What is psychology?
Psychology is the area of science that studies the human mind and behavior and its interactions with the physical and social environment. The word comes from the Greek terms psycho (soul) and logía (study).
The purpose of psychology is to diagnose, understand, explain and guide the change in human behavior.
Even though it is a new area within science, recognized only after 1879, it encompasses many sub-areas of study. Among them, the main ones are:
- Clinical psychology;
- Behavioral Psychology;
- Health Psychology;
- Educational Psychology;
- Forensic Psychology;
- Cognitive Psychology;
- Sports Psychology;
- Social Psychology;
- Organizational psychology;
- Juridical Psychology.
Psychology studies how external influences (conviviality with other people, family members and the life experiences of each individual) and even internal influences (such as beliefs, values and worldview) affect the way human beings think, feel and act..
All these conclusions are based on tried and true scientific studies, made through the methods of observation, experimentation, description and even simulation.
The latter happens when the researcher or teacher simulates possible behaviors and actions, such as the focus on finding hypotheses to solve problems.
A psychologist can work in different areas within psychology, acting in a neutral and impartial way, with the aim of helping their patients in their development, through changes in harmful beliefs and behaviors.
Using various analysis techniques, the psychologist is also able to detect mental or behavioral diseases and disorders. It also helps the patient to interpret their feelings and guide them to understand their emotions.
Areas of psychology
The areas of psychology represent the various fields of work that the professional can exercise in psychological practice.
Social psychology is the branch of psychology that achieved the greatest development in the first half of the 20th century. Its object of study is the social behavior of human beings in the context of groups and addresses phenomena such as social encounter, interdependence and social interaction.
Organizational and work psychology
Organizational psychology studies the behaviors that occur in the context of organizations and institutions. It also includes situations related to the management of human resources within companies.
It is also related to work psychology, which is more comprehensive. While organizational focuses on companies and institutional processes, work psychology focuses on the well-being and safety of individuals in their work environment, whether outside or inside an organization.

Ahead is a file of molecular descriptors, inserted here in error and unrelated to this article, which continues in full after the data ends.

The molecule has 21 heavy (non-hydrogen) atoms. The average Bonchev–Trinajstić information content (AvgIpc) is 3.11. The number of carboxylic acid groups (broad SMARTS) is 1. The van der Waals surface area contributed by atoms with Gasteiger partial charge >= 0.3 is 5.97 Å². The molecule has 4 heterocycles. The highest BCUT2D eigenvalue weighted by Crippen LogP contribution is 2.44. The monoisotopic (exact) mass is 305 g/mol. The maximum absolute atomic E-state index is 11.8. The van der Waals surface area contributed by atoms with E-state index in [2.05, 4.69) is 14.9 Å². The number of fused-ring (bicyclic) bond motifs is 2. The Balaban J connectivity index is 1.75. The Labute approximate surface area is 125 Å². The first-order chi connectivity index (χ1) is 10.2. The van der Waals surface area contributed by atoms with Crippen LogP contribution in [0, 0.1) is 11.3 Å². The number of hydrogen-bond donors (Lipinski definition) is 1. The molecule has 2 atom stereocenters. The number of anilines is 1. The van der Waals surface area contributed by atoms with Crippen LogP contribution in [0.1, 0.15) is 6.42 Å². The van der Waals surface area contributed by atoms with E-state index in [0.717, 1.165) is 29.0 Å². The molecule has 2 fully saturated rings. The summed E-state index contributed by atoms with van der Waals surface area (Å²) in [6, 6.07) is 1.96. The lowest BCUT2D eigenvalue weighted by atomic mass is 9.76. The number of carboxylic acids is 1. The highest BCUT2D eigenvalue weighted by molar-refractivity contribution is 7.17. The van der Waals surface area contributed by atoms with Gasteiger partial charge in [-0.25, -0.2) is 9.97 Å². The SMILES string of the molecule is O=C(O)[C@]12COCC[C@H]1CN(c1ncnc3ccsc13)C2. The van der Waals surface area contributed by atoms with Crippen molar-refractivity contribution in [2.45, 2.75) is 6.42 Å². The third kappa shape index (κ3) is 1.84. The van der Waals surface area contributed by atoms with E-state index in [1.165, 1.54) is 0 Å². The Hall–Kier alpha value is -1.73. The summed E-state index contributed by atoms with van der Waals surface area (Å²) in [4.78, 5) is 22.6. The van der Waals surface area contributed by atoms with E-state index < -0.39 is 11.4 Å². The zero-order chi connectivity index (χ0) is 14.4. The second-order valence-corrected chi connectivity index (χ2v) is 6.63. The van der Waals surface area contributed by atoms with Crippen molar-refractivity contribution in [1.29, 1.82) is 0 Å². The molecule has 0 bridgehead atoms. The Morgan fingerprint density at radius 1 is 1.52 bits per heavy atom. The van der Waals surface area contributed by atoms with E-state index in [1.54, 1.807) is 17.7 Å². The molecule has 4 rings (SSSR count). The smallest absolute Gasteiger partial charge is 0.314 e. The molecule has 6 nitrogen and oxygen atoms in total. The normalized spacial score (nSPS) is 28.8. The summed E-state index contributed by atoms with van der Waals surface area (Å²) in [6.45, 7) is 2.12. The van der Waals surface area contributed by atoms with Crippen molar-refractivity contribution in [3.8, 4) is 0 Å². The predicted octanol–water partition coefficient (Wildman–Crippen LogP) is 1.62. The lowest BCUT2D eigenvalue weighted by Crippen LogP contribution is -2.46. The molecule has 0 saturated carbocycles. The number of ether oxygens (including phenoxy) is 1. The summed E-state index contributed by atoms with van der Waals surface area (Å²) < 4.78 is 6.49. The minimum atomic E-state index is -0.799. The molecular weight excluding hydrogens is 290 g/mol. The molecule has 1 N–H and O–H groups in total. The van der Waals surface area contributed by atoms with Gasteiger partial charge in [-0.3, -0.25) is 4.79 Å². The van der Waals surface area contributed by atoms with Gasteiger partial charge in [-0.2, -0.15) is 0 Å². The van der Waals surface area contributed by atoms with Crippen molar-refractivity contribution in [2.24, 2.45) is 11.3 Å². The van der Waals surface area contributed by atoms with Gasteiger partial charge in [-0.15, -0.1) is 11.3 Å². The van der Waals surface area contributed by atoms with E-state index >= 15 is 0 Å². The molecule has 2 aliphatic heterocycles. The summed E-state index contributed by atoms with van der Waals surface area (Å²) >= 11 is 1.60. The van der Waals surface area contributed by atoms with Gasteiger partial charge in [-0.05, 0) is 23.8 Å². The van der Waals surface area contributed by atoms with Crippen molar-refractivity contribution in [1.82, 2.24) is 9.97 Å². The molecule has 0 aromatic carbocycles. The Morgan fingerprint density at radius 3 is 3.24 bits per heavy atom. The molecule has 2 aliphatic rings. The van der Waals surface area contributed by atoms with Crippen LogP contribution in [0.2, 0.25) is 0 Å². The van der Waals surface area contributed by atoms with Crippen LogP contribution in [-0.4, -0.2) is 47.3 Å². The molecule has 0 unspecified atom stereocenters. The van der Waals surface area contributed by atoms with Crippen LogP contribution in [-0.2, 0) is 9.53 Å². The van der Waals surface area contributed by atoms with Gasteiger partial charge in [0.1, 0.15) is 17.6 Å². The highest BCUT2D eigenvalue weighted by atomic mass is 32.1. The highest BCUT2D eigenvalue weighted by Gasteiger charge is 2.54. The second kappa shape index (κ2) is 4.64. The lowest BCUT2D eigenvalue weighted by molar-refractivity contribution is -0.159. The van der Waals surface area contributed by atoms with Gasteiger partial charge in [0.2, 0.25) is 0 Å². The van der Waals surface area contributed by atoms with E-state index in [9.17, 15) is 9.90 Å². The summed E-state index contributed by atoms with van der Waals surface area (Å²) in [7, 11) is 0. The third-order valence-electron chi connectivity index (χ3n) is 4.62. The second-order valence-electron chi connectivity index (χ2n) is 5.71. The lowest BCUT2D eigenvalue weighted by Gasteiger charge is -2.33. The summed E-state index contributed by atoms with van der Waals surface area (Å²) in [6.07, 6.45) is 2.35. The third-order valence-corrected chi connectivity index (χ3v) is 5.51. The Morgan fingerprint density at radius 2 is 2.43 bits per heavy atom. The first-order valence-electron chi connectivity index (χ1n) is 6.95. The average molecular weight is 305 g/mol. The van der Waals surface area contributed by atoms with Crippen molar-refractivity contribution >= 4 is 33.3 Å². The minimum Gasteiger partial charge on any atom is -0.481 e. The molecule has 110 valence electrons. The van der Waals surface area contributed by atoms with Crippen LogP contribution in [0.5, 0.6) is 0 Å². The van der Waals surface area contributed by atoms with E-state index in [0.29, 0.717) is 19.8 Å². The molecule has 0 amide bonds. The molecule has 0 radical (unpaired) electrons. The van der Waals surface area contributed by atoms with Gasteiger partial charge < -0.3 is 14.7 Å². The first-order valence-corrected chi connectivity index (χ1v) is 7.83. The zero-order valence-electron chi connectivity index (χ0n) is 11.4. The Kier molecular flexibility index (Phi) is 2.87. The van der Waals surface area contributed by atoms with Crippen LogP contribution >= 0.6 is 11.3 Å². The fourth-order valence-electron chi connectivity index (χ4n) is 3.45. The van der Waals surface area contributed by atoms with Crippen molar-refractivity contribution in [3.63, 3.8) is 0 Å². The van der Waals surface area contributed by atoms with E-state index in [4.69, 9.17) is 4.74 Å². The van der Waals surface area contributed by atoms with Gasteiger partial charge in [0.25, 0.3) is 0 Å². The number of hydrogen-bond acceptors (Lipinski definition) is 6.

It is the area of evolutionary psychology that deals with the investigation and study of psychic manifestations in childhood. In addition to recording each of the evolutionary periods, various functions are investigated in particular, such as the evolution of speech, memory, feelings, values, among others.
It consists of monitoring and treating patients’ emotional issues, from private, individual or group sessions.
It consists of helping patients and other patients who are experiencing some type of physical or mental recovery to overcome the negative conditions imposed by their health situation. In addition, it also provides psychological assistance to the hospitalized person’s family members.
In this area, the psychologist usually works in direct partnership with doctors, nurses, social workers and other health professionals.
The professional in this area usually works in schools, day care centers and other educational institutions. Its main objective is to help students, parents and guardians to solve problems that may be hindering the individual’s learning process.
In the school environment, the presence of the psychologist as a professional advisor is also common, that is, a vocational counselor who helps students on the best career to follow according to each one’s profile.
Works directly with athletes and sports competitors, providing psychological support before and after competitions, for example.
The psychologist in this area has the purpose of helping the sportsman to be able to deal with his emotions and feelings so that they do not interfere with his performance in his activities.
The psychologist who works in the legal area usually follows the adoption processes, violence against minors and all other situations that can psychologically affect the person and that are related to justice.
In legal psychology, psychological monitoring of prisoners is also common, so the presence of a psychologist in prisons and penitentiaries is advisable.
The psychologist works in psychological counseling for drivers, preventing emotional problems from affecting their performance in traffic.
Traffic psychology still has the purpose of developing initiatives for pedestrians and drivers with a history of infractions. The purpose is to understand what probable sentimental problems the analyzed individuals may have and which directly or indirectly influence the environment (specifically in traffic).
It is the area of psychology that is directly linked with justice and legal issues. In this case, psychologists are responsible for assessing the psychological profile of criminal individuals, helping children in suspected cases of abuse, and preparing people to testify in criminal trials.
It is directly linked to the processes of how the individual thinks, learns and remembers. It is the area of psychology that is focused on the study of internal mental processes.
Psychologists working in the behavioral area study and work on aspects such as attention, motivation, learning, focus, memory, problem solving, among other phenomena associated with the individual’s way of understanding and learning.